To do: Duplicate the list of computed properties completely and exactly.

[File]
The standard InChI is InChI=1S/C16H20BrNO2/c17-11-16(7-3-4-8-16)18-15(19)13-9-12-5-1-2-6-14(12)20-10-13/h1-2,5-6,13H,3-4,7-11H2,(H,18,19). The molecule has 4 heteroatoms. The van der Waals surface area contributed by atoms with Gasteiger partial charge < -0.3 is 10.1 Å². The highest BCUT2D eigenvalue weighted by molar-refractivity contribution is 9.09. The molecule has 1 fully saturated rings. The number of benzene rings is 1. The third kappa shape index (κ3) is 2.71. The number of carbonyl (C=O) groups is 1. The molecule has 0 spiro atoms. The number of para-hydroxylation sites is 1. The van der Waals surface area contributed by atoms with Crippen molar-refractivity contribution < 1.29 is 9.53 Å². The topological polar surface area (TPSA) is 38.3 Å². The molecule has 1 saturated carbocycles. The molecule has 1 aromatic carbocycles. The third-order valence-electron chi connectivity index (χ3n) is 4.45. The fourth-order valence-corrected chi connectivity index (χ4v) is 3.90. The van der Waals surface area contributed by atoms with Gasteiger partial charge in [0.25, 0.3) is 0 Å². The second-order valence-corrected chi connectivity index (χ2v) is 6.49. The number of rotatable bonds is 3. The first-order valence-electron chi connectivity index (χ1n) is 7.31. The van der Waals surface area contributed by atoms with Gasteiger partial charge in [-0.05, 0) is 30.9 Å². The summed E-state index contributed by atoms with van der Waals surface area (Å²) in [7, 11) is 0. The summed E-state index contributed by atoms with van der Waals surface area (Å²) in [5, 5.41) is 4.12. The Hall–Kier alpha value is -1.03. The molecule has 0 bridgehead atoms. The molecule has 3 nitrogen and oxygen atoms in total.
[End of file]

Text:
The standard InChI is InChI=1S/C16H20BrNO2/c17-11-16(7-3-4-8-16)18-15(19)13-9-12-5-1-2-6-14(12)20-10-13/h1-2,5-6,13H,3-4,7-11H2,(H,18,19). The molecule has 4 heteroatoms. The van der Waals surface area contributed by atoms with Gasteiger partial charge < -0.3 is 10.1 Å². The highest BCUT2D eigenvalue weighted by molar-refractivity contribution is 9.09. The molecule has 1 fully saturated rings. The number of benzene rings is 1. The third kappa shape index (κ3) is 2.71. The number of carbonyl (C=O) groups is 1. The molecule has 0 spiro atoms. The number of para-hydroxylation sites is 1. The van der Waals surface area contributed by atoms with Crippen molar-refractivity contribution < 1.29 is 9.53 Å². The topological polar surface area (TPSA) is 38.3 Å². The molecule has 1 saturated carbocycles. The molecule has 1 aromatic carbocycles. The third-order valence-electron chi connectivity index (χ3n) is 4.45. The fourth-order valence-corrected chi connectivity index (χ4v) is 3.90. The van der Waals surface area contributed by atoms with Gasteiger partial charge in [0.25, 0.3) is 0 Å². The second-order valence-corrected chi connectivity index (χ2v) is 6.49. The number of rotatable bonds is 3. The first-order valence-electron chi connectivity index (χ1n) is 7.31. The van der Waals surface area contributed by atoms with Gasteiger partial charge in [-0.05, 0) is 30.9 Å². The summed E-state index contributed by atoms with van der Waals surface area (Å²) in [7, 11) is 0. The summed E-state index contributed by atoms with van der Waals surface area (Å²) in [5, 5.41) is 4.12. The Hall–Kier alpha value is -1.03. The molecule has 0 bridgehead atoms. The molecule has 3 nitrogen and oxygen atoms in total.